Why Self-Care is Essential in Divorce

Whether you initiated separation or the divorce came as a complete (and unwelcome) surprise, not prioritizing self-care in the process can contribute to a tougher time getting through the process or even lasting “divorce trauma.” In this month where so many are abuzz with love, romance and happily-ever-after, spotting these triggers and strategizing around them will pay dividends for you.

Put on your own air mask before helping others.

Many people view self-care as synonymous with being selfish. It is the opposite if you are going through the gut-wrenching pain of a divorce. Sadness, anger, confusion, guilt, helplessness, fear, rejection, blame, and loss of a dream – just about every color of the emotional rainbow will surface before this process is said and done. The trick is to not get stuck in these feelings for longer than need be. Now is the time to develop a dedicated self-care practice if you have never had one.

You must go through it to get through it.

I am a big believer in reminding my clients that this will end (eventually) and they will be happy (again). However, “this too shall pass” is hard to grasp onto especially when the legal part of the dissolution seems to be taking forever to conclude. While a spike in both anxiety and depression is to be expected in any phase of the proceedings, there are numerous techniques and tools to use right away to manage your emotions so you that you can focus on completing this difficult chapter.

Why Self-Care is Essential in Divorce

Self-Care in Divorce

  • Developing or turning back to a consistent spiritual practice. Prayer, meditation, gratitude journaling, spending time in nature or around beautiful art or music. Connecting with a wonderful friend. Visioning your new life. Whatever gives you a sense of short-term calm and long-term hopefulness is the goal.
  • Using fitness and physical activity to combat anxiety and clear the mind. Physiological explanations abound for this phenomenon. Ours is not to ask why exercise helps, it just does. Whatever high or low impact work out appeals to you, this is one of the fastest and most consistent ways to turn around ruminating and catastrophizing, and the unrelenting “what ifs”. When in doubt, reach for the mind-body connection.
  • Having boundaries – with yourself. Being overtaken by day-to-day, uncontrolled worry will do no one any favors. In her recent article about why you need a “divorce curfew,” Los Angeles therapist Virginia Gilbert, MFT, explains why “there is nothing good that comes from focusing on your divorce after 8 p.m.” By that same token, I suggest setting a time each week to think about your divorce, dispense with “divorce homework”, communicate with your lawyer the questions you have been saving up, and organize your thoughts and “to dos” on paper. If you have dedicated times to deal with your divorce each week, you may be less prone to periodic and intrusive thoughts outside those designated times, knowing that you will have “thought time” later. Keeping a journal by your bedside is an invaluable way to memorialize some of those fleeting questions and ideas you will want to re-visit with your lawyer or therapist.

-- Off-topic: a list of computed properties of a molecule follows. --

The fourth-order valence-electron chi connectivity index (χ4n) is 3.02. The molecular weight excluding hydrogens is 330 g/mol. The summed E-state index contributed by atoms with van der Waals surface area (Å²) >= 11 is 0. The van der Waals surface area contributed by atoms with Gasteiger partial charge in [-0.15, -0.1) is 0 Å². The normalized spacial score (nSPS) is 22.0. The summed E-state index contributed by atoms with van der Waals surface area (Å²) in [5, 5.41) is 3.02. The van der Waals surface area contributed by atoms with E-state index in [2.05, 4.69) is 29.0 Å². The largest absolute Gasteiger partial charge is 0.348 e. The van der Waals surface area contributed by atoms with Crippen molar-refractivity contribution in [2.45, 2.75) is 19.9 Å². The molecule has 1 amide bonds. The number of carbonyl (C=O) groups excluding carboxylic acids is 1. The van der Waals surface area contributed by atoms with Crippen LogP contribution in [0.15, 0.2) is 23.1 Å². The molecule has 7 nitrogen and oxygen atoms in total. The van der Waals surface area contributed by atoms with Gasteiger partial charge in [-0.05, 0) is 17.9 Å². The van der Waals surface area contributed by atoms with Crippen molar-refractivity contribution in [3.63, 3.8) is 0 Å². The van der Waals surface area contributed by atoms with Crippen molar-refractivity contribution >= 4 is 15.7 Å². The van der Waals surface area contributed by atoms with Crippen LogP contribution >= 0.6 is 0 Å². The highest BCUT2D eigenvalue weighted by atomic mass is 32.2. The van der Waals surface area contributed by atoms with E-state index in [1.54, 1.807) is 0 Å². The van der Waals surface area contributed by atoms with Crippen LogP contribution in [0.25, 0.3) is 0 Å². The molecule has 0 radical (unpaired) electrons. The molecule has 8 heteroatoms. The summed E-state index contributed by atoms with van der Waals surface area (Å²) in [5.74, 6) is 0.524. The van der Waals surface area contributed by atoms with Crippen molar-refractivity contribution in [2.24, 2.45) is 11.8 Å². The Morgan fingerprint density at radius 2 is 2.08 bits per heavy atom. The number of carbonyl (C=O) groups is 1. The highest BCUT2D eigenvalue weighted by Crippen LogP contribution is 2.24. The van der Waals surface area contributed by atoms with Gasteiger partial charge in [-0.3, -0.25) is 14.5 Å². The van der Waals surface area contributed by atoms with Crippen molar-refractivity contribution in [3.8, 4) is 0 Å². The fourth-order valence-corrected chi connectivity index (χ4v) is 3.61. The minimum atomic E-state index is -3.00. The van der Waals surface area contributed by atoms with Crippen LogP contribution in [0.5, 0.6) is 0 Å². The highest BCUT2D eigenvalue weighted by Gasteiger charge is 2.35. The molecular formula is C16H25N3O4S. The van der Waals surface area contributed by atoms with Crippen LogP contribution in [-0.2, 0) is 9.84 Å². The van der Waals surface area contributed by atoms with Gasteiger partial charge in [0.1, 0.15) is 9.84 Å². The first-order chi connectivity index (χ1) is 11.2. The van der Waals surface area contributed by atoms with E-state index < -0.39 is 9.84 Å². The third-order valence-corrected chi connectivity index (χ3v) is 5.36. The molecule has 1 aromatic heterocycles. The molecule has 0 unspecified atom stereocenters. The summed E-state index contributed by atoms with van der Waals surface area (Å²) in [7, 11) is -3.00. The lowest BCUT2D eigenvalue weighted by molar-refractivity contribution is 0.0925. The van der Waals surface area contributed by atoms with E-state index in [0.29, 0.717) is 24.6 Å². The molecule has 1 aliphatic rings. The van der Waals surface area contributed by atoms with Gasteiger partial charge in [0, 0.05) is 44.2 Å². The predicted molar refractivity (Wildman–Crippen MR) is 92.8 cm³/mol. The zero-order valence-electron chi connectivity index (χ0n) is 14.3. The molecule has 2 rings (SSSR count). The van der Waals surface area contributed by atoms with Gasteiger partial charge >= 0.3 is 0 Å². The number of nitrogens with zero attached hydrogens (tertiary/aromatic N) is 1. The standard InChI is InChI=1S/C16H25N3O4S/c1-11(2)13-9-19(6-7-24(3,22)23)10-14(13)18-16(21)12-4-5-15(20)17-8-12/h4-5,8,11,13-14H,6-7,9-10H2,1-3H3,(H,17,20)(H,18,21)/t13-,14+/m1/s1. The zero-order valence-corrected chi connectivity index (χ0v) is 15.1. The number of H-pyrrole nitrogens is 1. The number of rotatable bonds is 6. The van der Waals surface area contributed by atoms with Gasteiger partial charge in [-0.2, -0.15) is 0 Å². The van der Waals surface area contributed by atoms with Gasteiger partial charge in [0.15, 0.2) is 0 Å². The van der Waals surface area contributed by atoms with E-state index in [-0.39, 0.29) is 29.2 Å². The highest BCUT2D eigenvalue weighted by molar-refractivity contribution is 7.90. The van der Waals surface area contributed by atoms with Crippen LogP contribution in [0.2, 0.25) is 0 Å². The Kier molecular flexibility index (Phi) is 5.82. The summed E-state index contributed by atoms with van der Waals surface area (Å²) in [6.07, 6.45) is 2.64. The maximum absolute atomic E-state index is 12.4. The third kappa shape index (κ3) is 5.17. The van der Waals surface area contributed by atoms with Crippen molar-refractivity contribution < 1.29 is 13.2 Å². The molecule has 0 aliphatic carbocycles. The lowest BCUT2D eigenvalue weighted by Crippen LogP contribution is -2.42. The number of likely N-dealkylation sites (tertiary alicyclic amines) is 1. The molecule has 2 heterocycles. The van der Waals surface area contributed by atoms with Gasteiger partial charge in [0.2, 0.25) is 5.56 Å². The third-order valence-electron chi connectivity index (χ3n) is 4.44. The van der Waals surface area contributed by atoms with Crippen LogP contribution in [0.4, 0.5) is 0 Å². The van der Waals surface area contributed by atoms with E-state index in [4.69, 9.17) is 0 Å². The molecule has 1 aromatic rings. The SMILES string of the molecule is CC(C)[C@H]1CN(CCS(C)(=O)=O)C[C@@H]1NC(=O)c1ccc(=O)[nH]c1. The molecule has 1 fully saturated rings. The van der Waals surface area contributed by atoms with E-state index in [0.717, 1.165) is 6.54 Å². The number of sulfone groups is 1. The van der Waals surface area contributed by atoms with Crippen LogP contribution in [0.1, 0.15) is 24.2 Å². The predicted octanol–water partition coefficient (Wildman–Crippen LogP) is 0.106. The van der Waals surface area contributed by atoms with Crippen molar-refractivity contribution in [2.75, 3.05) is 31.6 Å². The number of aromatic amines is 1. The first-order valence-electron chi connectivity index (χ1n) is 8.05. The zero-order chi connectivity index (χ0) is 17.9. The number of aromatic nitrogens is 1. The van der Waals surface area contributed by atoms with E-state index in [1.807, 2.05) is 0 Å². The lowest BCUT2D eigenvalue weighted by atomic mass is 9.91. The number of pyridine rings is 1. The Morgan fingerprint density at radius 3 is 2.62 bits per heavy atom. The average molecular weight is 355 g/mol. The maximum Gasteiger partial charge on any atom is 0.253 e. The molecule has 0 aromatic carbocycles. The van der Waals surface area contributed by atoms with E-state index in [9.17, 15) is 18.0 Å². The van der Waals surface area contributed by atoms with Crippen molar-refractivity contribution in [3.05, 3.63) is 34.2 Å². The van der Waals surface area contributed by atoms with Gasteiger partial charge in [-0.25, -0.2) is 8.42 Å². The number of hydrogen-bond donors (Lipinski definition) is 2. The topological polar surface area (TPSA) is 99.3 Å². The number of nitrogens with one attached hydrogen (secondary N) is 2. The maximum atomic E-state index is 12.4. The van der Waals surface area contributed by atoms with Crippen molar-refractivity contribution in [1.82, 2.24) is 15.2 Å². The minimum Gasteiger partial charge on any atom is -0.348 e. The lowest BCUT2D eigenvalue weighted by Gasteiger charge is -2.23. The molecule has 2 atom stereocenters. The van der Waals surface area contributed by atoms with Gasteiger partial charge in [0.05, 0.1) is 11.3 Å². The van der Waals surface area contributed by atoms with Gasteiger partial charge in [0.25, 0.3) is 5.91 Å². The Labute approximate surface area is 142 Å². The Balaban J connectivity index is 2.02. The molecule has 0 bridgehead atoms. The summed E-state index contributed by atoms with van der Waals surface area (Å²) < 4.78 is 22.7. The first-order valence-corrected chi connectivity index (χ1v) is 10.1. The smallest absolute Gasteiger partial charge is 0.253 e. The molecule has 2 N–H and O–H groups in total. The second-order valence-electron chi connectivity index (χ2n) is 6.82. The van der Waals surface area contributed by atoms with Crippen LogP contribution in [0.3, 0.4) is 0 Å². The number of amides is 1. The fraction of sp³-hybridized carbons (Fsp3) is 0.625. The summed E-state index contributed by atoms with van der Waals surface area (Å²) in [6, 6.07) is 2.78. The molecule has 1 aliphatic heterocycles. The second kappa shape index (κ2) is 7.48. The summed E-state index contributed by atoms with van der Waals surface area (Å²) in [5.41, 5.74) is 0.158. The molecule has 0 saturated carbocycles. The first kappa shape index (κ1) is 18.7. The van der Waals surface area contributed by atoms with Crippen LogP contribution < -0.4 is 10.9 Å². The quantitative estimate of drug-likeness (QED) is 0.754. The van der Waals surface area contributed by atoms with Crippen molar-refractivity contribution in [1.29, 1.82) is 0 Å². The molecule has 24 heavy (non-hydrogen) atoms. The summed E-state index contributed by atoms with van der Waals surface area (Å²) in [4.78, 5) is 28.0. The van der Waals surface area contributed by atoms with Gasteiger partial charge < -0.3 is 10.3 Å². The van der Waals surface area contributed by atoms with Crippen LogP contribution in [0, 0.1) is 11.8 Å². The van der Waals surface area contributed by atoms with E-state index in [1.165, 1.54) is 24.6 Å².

• Having more boundaries – with well-intentioned others. I also suggest becoming conscious of those with whom you share your divorce story as it is unfolding. Divorce is one area where a lot of unsolicited advice is doled out, as well as not-so-productive “life comparing” amongst friends, relatives, and even acquaintances. Not everyone got through their divorce unscathed and many people carry significant emotional baggage even years after-the-fact. You can spot this unhealed pain because those with “divorce trauma” will want (and need) to tell you their story and “warn” you of many outcomes which, in reality, have no application to you. Their circumstances are not your circumstances – and these encounters can be very needlessly anxiety-provoking. Remember that your individual journey is unique. Sorting through the legal concerns you have with your attorney and through the emotional concerns you have with your therapist and getting the individual attention you need to your specific issues, are the safer bet.
  • Managing (your own) expectations. Divorce is not fun, but it is also not a permanent state. In California, the mandatory waiting period is 6 months from filing and service to Judgment. However, the average length of a mostly uncontested divorce is approximately 1 – 2 years. Although daunting, it takes time to properly gather information, evaluate claims, and attempt to resolve differences in even a “simple” divorce. It also takes time to emotionally unravel the ties that bind. I have seen many a simple divorce sit informally “on hold” for months and years until both people are truly ready to tackle the uncoupling. On the other hand, I have seen many clients transform themselves from the inside out during their divorce. A weekend trip out of town can do wonders to shift perspective. A retreat or self-improvement course can spark inspiration for life ‘after’.

While it is good to keep your expectations realistic during the process, keeping your sanity is just as important. During this challenging time, do not skimp on, nor feel guilty about, self-care.